The jobs being offered to Ukrainians in North Dakota include construction, oil field jobs, and other basic positions in the oil industry. The workers start at $20 an hour and can quickly rise through the ranks. Opportunities for promotion, such as driving heavy equipment, are available, and various job roles are targeted within the Bakken program.

What support is being provided to the Ukrainian workers in North Dakota?

The Ukrainian workers in North Dakota are receiving support for finding work, healthcare, education for their children, and safe and affordable housing. The program’s sponsors, including company owners, managers, and employees, are committed to helping them settle. Four translators assist with forms, training, and community acclimation, and accommodations are being arranged for the workers.

How many Ukrainians are expected to be recruited through the Bakken program?

The Bakken program aims to recruit 100 workers by the end of 2023, and 400 more within a year. These 400 may not all be Ukrainians and will be engaged in various roles such as driving, starting in shops, or building roads, pads, and fences.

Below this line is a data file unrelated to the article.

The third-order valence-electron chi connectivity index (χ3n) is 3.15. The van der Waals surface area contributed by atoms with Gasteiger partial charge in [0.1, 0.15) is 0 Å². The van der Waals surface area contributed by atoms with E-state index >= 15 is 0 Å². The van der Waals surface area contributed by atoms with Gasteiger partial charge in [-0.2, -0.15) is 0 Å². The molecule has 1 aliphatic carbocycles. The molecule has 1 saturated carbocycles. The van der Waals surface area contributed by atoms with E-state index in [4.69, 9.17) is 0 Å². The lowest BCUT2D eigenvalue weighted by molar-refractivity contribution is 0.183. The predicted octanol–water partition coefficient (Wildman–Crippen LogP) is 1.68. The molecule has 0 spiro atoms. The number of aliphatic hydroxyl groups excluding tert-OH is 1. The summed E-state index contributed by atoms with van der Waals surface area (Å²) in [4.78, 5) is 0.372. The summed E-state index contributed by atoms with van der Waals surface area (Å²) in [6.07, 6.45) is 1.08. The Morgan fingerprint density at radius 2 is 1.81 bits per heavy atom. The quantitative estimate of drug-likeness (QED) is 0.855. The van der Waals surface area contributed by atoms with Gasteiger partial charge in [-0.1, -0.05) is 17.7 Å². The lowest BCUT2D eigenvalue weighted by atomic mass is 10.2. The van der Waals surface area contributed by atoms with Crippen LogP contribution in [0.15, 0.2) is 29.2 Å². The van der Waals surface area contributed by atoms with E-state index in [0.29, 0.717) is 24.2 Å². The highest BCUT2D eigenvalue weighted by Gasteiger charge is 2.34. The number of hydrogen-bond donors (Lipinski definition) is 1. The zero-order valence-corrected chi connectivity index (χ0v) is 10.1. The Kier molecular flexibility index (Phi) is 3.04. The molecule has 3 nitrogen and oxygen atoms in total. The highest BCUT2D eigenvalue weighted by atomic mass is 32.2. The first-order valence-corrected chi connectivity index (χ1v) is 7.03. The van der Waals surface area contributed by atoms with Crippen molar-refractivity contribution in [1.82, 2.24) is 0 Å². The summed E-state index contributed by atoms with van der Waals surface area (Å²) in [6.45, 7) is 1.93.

How does the Uniting for Ukraine program connect with North Dakota’s culture?

The Uniting for Ukraine program was deemed suitable for North Dakota due to common Ukrainian heritage, similar climate, and agrarian values. The Ukrainian Cultural Institute in the area preserves Ukrainian heritage and even hosts gatherings to celebrate Ukrainian culture. This connection fosters a sense of community and helps in the acclimation of the newcomers.

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6 comments

Maria G. August 6, 2023 - 6:09 am

wow! 100 workers by end of 2023. thats a big number. How can i donate or help these folks??

Reply
Timothy O'Neal August 6, 2023 - 12:53 pm

I worked in Bakken oil fields once. Tough job but good pay. Great to see those jobs helping people from war torn countries like Ukraine. Keep it up ND.

Reply
John Smith August 6, 2023 - 5:11 pm

This is such a moving story. Ukrainians leaving their home to find work, and North Dakota stepping up. feels really positive!

Reply
Alice R. August 6, 2023 - 9:08 pm

My family came from Ukraine. seeing this connection between my old home and new one, it just makes me feel… I don’t know, connected somehow. Love to all involved.

Reply
Sara K. August 7, 2023 - 12:05 am

This is very touching. Can’t even imagine what these people are going through. Its good to know theres hope out there for them.

Reply
Greg Johnson August 7, 2023 - 12:06 am

they need to do more for American citizens too. But I suppose helping others is good, Still, look after your own first.